Laura Montenovo

Indiana University
2451 E. 10th Street
Bloomington, IN 47408

E-Mail: EmailAddress: hidden: you can email any NBER-related person as first underscore last at nber dot org
Institutional Affiliation: Indiana University

NBER Working Papers and Publications

June 2020Back to Business and (Re)employing Workers? Labor Market Activity During State COVID-19 Reopenings
with Wei Cheng, Patrick Carlin, Joanna Carroll, Sumedha Gupta, Felipe Lozano Rojas, Thuy D. Nguyen, Ian M. Schmutte, Olga Scrivner, Kosali I. Simon, Coady Wing, Bruce Weinberg: w27419
We study the effect of state reopening policies on a large set of labor market indicators through May 2020 to: (1) understand the recent increase in employment using longitudinal as well as cross-sectional data, (2) assess the likely trajectory of reemployment going forward, and (3) investigate the strength of job matches that were disrupted by COVID-19. Estimates from event studies and difference-in-difference regressions suggest that some of the recent increases in employment activity, as measured by cellphone data on work-related mobility, internet searches related to employment, and new and continuing unemployment insurance claims, were likely related to state reopenings, often predating actual reopening dates somewhat. We provide suggestive evidence that increases in employment stem f...
May 2020Effects of Social Distancing Policy on Labor Market Outcomes
with Sumedha Gupta, Thuy D. Nguyen, Felipe Lozano Rojas, Ian M. Schmutte, Kosali I. Simon, Bruce A. Weinberg, Coady Wing: w27280
This paper examines the impact of the social distancing policies states adopted between March and April of 2020 in response to the COVID-19 epidemic. These actions, together with voluntary social distancing, appear to have reduced the rate of new COVID-19 cases and deaths, but raised concerns about the costs experienced by workers and businesses. Estimates from difference-in-difference models that leverage cross-state variation in the timing of business closures and stay-at-home mandates suggest that the employment rate fell by about 1.7 percentage points for every extra 10 days that a state experienced a stay-at-home mandate during the period March 12-April 12, 2020; select business closure laws were associated with similar employment effects. Our estimates imply that about 40% of the 12...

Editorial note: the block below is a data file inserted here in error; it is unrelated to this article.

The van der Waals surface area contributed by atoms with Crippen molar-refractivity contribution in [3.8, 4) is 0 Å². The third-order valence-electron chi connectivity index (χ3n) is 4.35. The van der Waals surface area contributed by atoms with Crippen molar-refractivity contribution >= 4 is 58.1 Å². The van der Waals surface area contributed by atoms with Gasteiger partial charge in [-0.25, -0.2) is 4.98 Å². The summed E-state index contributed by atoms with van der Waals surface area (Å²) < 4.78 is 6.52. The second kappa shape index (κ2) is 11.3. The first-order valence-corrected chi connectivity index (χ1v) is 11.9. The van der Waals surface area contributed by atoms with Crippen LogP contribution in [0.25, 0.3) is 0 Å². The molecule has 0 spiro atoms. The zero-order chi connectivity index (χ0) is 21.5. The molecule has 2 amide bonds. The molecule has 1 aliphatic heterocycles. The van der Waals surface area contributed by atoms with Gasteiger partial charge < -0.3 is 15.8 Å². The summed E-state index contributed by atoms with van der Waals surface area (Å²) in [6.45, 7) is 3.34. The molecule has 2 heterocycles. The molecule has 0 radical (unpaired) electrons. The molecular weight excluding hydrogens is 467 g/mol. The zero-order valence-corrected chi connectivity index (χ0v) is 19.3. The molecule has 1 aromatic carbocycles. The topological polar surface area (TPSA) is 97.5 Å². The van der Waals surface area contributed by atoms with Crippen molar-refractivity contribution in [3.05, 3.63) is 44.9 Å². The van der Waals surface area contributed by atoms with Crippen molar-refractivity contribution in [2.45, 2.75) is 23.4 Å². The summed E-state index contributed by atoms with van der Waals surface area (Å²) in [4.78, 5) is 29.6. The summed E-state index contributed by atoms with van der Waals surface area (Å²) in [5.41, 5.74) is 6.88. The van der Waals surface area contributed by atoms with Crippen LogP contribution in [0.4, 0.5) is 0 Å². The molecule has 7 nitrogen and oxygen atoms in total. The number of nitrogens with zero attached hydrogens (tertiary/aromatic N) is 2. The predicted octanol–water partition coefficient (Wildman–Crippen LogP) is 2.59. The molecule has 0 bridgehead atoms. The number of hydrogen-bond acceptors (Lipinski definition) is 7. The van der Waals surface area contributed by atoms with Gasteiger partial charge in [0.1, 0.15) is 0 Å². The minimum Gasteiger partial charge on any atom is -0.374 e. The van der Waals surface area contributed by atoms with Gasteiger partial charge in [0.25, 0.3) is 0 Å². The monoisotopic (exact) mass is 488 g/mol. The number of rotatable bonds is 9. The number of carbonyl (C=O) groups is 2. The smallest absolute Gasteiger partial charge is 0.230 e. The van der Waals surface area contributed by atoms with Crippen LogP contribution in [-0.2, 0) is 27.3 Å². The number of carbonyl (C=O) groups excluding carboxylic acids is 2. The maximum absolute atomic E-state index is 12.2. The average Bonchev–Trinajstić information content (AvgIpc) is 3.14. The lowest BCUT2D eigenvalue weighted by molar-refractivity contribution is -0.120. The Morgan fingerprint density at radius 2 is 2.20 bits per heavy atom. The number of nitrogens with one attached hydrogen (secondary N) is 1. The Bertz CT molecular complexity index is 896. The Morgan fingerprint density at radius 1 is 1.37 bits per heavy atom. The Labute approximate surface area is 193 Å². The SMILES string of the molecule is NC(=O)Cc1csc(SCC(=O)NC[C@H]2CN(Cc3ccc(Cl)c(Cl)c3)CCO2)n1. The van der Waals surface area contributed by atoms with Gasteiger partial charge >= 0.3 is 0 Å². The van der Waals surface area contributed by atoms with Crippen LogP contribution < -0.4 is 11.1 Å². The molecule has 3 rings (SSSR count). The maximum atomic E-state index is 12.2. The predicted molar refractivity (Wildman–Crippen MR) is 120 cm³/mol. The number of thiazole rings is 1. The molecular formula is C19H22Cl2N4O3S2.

Determinants of Disparities in Covid-19 Job Losses
with Xuan Jiang, Felipe Lozano Rojas, Ian M. Schmutte, Kosali I. Simon, Bruce A. Weinberg, Coady Wing: w27132
We make several contributions to understanding how the COVID-19 epidemic and policy responses have affected U.S. labor markets, benchmarked against two previous recessions. First, monthly Current Population Survey (CPS) data show greater declines in employment in April 2020 (relative to February) for Hispanics, workers aged 20 to 24, and those with high school degrees and some college. Second, we show that job loss was larger in occupations that require more interpersonal contact and that cannot be performed remotely. Pre-epidemic sorting into occupations with more potential for remote work and industries that are currently essential explain a large share of gaps in recent unemployment for key racial, ethnic, age, and education sub-populations. However, there is a larger unexplained compon...
Is the Cure Worse than the Problem Itself? Immediate Labor Market Effects of COVID-19 Case Rates and School Closures in the U.S.
with Felipe Lozano Rojas, Xuan Jiang, Kosali I. Simon, Bruce A. Weinberg, Coady Wing: w27127
The relationship between population health and measures of economic well-being and economic activity is a long standing topic in health economics (Preston, 1975; Cutler, Deaton, and Lleras-Muney, 2006; Ruhm, 2000). The conceptual issues in analyzing the complicated link between health and economic well-being are central to understanding the implications of the COVID-19 epidemic in the United States The public health shock of the epidemic has direct economic impacts, but the mitigation policies governments are using to control the spread of the virus may also damage economic activity. We estimate how state job market conditions respond to state COVID-19 infections and school closures, which are the earliest of the major mitigation policies. Mitigation policies and local epidemiological cond...
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